I am trying to write some dialogue where an ellipsis is used after a statement with a full stop. So essentially its not that the first statement is being interrupted, its that the next statement takes longer to think about, like a realization moment, if that makes sense.

Eg 1. "That sounds great. ...hang on, isn't that John over there?"

Obviously the example above is not punctuated correctly since it is quite confusing. I am also wondering whether the "h" in "hang on" above needs to be capitalized? Since my understanding is that an ellipsis can have a full stop on the end to signify an end of the statement as oppose to a continuation of the same train of thought.

Eg 2. "That sounds great.... Hang on, isn't that John over there?" VS "That sounds great... hang on, isn't that John over there?"

The issue being is that the meaning of Eg 1 is very different to either version of 2 because of which statement the ellipsis is in.

I suppose an easy fix for dialogue would be to break it up like this:

"That sounds great," said George. "...hang on, isn't that John over there?"

But then how about if trying to achieve the same outside dialogue, such as with unreliable narration?

Eg 3. There were 3 friends with them that night. ...actually it was more like 5, because George and John were also there.

Any suggestions on best practice for this?


The question is addressed here When do you put a full-stop after an ellipsis and are they used in reality in novels? and Ellipsis at the end of a quote and What is the proper way of using triple dots and spaces before/after them? and use of ellipses at the end of a paragraph, etc. (Google's list is HERE)

However, I don't think that any are definitive because the use of punctuation of ellipsis is a matter of which style you wish to follow. ... And there are several, equally valid, styles.

Whatever style you choose - or if you create your own - you should be consistent.

My pragmatic advice would be: "Have a look at various style manuals, and choose the style that is closest to the style that you think looks best."

The general style guidance on ellipsis relates mainly to the use for words that are omitted.(See https://en.wikipedia.org/wiki/Ellipsis#In_different_languages) The ellipsis pause, as common as it is, gets very little attention.

An example of typesetting is give in the Wiki article:

i ... j


l..., l

l, ... l



(See also https://www.freelancealot.co.uk/Herald/2011/02/ellipses/ and https://communications.unu.edu/mues-punctuation and

In the case of using the dots of ellipsis to indicate a pause, the guidance should be taken as being the same as if the dots were an omission.

The "official" style guides all seem to agree that "..." is treated as if it were one word, but are often contradictory on the need for a full stop/period. Thus

"That sounds great. ... hang on, isn't that John over there?" looks a little odd - h should be capitalised as it begins a new sentence.

The following would all be justifiable by one "official" style guide or another:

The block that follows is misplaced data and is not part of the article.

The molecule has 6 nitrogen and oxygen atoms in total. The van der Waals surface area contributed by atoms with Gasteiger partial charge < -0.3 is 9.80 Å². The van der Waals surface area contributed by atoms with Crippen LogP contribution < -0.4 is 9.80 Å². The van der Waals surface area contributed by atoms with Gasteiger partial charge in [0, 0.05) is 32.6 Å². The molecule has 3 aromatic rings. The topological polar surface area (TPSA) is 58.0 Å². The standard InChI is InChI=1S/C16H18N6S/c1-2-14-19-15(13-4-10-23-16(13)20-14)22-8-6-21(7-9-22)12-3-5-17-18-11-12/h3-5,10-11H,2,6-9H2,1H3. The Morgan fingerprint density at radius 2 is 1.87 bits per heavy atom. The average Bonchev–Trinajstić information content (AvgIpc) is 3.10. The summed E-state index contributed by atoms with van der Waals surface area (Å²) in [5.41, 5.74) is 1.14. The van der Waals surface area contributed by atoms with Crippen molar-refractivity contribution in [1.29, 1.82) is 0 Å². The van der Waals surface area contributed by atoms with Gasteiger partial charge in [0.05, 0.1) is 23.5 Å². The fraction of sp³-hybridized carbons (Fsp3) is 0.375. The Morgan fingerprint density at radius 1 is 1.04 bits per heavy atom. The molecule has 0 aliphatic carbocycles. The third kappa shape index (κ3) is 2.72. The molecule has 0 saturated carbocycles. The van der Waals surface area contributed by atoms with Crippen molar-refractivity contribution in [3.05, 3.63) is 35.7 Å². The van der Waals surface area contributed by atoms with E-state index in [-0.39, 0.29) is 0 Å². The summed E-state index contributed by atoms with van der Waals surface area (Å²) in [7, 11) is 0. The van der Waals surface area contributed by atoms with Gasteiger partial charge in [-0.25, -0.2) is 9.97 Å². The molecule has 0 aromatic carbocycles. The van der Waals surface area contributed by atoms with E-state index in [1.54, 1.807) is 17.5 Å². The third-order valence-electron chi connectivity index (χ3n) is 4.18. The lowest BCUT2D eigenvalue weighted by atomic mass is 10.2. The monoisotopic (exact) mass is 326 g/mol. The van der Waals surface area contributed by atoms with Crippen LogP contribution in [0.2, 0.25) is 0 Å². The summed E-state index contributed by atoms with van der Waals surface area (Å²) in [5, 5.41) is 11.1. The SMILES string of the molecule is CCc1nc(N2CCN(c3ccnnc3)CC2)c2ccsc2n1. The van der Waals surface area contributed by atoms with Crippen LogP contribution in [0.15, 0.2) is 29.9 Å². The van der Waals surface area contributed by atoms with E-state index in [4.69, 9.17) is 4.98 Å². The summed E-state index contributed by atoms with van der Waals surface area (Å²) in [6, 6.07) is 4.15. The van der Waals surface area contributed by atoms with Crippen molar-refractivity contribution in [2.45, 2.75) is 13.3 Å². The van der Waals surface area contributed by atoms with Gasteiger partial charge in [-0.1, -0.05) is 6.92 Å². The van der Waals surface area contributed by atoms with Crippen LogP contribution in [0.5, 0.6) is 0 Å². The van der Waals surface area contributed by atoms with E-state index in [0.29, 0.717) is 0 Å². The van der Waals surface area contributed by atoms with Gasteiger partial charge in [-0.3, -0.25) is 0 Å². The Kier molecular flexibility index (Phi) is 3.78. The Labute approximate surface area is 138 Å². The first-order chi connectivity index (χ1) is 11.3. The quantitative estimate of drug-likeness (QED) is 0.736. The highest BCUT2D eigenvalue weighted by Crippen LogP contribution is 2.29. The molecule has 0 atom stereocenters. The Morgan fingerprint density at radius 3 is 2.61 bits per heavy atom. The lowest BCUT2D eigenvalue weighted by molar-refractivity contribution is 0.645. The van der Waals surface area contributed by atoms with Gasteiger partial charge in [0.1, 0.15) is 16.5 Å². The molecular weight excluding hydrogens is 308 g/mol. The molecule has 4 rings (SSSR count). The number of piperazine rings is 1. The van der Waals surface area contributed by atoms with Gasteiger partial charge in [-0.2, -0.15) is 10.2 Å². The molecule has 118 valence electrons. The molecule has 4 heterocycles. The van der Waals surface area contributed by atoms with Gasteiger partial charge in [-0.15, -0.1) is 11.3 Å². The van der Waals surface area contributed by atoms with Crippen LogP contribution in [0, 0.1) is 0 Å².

"That sounds great ... Hang on, isn't that John over there?"

"That sounds great. ... Hang on, isn't that John over there?"

"That sounds great .... Hang on, isn't that John over there?"

That said,

"That sounds great... Hang on, isn't that John over there?"

"That sounds great. ...Hang on, isn't that John over there?"


"That sounds great.... Hang on, isn't that John over there?"

do not immediately strike the reader as being wrong as the lack of a space gives an immediacy to the words.

| improve this answer | |
  • Thanks @Greybeard, I think you've mentioned a great point that other than whether the punctuation is considered correct, the other issue is how confusing will it be to the actual reader. Because even if it is correct but the reader is confused by it than the intended effect will be missed. I think to balance both of these I can simply go with something like: "That sounds great. Hang on... isn't that John over there?" This still captures the same idea as the original suggestions but is also very easy to read. – FrontEnd May 2 at 11:27
  • 1
    Yes; this looks better than previous answers. I still try to work out the most logical / readable way to do this on a case-by-case basis. And it's necessary to show that a gap in speech rather than omitted words are intended. And when both are intended .... – Edwin Ashworth May 2 at 14:13

If you are looking to express an interruption in speech, that is called anacoluthon, and you'd be better off using em dashes instead of ellipses.

anacoluthon n
a grammatical construction involving a break in sequence or coherence, as It makes me so—I just get angry.
TFD Online

(Cf. metanoia)

The problem is, you're joining two grammatically distinct chunks abruptly, and the ellipsis has a less abrupt, lazier feel to it (my own opinion).

In your dialogue sentence, the break is accomplished for you without extra punctuation:

"That sounds great," said George. "Hang on, isn't that John over there?"

This device is seen in, oh, just about every novel I've ever read.

| improve this answer | |
  • Thank you Robusto, however an em dash wouldn't work here because the pause is intended to be longer reflecting that the character is thinking, although I suppose if they are thinking very quickly than it could work. Also the example using "said" cannot be used in narration as I outlined just above Eg 3. – FrontEnd May 8 at 0:59

Your Answer

By clicking “Post Your Answer”, you agree to our terms of service, privacy policy and cookie policy

Not the answer you're looking for? Browse other questions tagged or ask your own question.